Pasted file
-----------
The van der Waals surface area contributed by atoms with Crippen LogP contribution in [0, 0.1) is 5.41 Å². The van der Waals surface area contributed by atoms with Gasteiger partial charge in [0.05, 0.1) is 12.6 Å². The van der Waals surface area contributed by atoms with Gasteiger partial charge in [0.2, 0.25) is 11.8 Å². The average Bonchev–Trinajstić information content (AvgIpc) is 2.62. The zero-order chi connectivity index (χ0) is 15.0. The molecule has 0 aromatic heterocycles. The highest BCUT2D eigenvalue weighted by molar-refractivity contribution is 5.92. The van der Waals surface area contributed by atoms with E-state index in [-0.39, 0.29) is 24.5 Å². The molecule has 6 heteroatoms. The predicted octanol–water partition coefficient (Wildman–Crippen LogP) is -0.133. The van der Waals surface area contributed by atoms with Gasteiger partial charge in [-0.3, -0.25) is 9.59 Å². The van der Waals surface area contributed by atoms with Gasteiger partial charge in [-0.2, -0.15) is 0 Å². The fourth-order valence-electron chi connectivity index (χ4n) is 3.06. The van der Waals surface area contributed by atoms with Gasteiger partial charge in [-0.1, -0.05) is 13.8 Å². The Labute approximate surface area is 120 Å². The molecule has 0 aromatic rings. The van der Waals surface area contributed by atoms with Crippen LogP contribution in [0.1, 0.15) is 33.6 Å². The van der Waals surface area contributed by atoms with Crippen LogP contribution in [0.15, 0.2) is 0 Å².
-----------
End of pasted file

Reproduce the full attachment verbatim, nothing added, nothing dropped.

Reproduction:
The van der Waals surface area contributed by atoms with Crippen LogP contribution in [0, 0.1) is 5.41 Å². The van der Waals surface area contributed by atoms with Gasteiger partial charge in [0.05, 0.1) is 12.6 Å². The van der Waals surface area contributed by atoms with Gasteiger partial charge in [0.2, 0.25) is 11.8 Å². The average Bonchev–Trinajstić information content (AvgIpc) is 2.62. The zero-order chi connectivity index (χ0) is 15.0. The molecule has 0 aromatic heterocycles. The highest BCUT2D eigenvalue weighted by molar-refractivity contribution is 5.92. The van der Waals surface area contributed by atoms with E-state index in [-0.39, 0.29) is 24.5 Å². The molecule has 6 heteroatoms. The predicted octanol–water partition coefficient (Wildman–Crippen LogP) is -0.133. The van der Waals surface area contributed by atoms with Gasteiger partial charge in [-0.3, -0.25) is 9.59 Å². The van der Waals surface area contributed by atoms with Gasteiger partial charge in [-0.2, -0.15) is 0 Å². The fourth-order valence-electron chi connectivity index (χ4n) is 3.06. The van der Waals surface area contributed by atoms with Gasteiger partial charge in [-0.1, -0.05) is 13.8 Å². The Labute approximate surface area is 120 Å². The molecule has 0 aromatic rings. The van der Waals surface area contributed by atoms with Crippen LogP contribution in [0.1, 0.15) is 33.6 Å². The van der Waals surface area contributed by atoms with Crippen LogP contribution in [0.15, 0.2) is 0 Å².